I started the training in February 2019 and did my first, paid captioning job in October 2019. Each script can take many hours to prepare and get into the correct format, then script checks are done in the theatre, to ensure the timing and delivery of the actors is captured accurately. Finally, the captioning is delivered live during the performance, to ensure it flows with the actors’ delivery as closely as possible.

Like most people, I support accessibility for all, and am delighted that I get to provide this service for the deaf and hard of hearing community.  In the UK there are twelve million adults with hearing loss, so there is a very wide audience, some of whom are probably not even aware that this service exists.  Captions can also benefit a much wider audience too – those with auditory processing issues, for instance, or those to whom English is a second language. Personally, I love the thrill of being part of a live theatre show and contributing to its success.

I have now captioned over ten shows and each one is different and presents its own challenges.  No matter how well you are prepared, there is always a chance of things changing on the night, it’s the nature of live performance.  Pantomimes can be challenging – if the cast decide to improvise, it’s almost impossible to capture!  I loved captioning A Monster Calls because the soundscape was so unusual and challenging to describe accurately. Captioners are quite isolated, usually in a tech box, so we don’t often get much direct feedback from the public, but it’s definitely a service that is appreciated by those who are aware of it, as the theatres are constantly being asked to provide more captioned shows.

Dedication is key and personally, the dedication lies in captioning as a freelancer alongside a full-time job! It’s tricky fitting it all in, but I love captioning and am happy to work at weekends and evenings in order to deliver a top-notch product. The quality must be seamless so that deaf audiences can enjoy the show without any glitches or frustrations.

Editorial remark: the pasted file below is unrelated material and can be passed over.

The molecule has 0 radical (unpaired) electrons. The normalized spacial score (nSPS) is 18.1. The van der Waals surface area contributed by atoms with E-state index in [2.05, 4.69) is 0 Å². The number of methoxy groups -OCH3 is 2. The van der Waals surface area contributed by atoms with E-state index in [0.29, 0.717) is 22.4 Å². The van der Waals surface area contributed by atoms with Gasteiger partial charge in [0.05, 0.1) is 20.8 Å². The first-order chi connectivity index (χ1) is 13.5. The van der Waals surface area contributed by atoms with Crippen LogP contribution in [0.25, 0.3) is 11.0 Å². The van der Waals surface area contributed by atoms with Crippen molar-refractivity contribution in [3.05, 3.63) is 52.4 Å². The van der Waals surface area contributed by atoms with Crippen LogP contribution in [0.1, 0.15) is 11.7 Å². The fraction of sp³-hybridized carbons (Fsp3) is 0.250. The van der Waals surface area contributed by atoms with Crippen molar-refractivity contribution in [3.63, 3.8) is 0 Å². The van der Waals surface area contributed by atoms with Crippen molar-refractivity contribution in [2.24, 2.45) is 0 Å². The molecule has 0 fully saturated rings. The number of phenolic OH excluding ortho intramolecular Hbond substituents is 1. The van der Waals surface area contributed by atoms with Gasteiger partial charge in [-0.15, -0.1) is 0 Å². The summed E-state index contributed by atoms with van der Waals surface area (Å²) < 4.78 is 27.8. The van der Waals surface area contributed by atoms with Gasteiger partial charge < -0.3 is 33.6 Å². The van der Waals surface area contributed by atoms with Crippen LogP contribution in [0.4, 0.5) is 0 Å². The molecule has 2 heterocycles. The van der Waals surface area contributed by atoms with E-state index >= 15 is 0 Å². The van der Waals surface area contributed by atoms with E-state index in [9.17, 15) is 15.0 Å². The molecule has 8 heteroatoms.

I would recommend that anyone go and watch some captioned performances, to really understand how they work. Stagetext are the acknowledged authority, so if you want to be trained, this would be the avenue to pursue. You have to love theatre and be willing to be flexible and adaptable. It’s an essential part of making an otherwise inaccessible show available to all who want to enjoy it. As an amateur theatre actor I would be curious to know if one day the amateur world will catch up with the professionals in terms of offering signed performances and captioning. It’s all down to cost and a desire to reach out I guess. Very soon I will be open captioning an amateur production of Romeo and Juliet at The George Hotel in Huntington for the Shakespeare at The George company on 23rd June. They are able to do this due to the generosity of the Dame Evelyn Glennie Foundation. I often review at Derby Theatre and they are making great strides to be inclusive both in casting and for their audiences. Exciting times!”

Written by Phil Lowe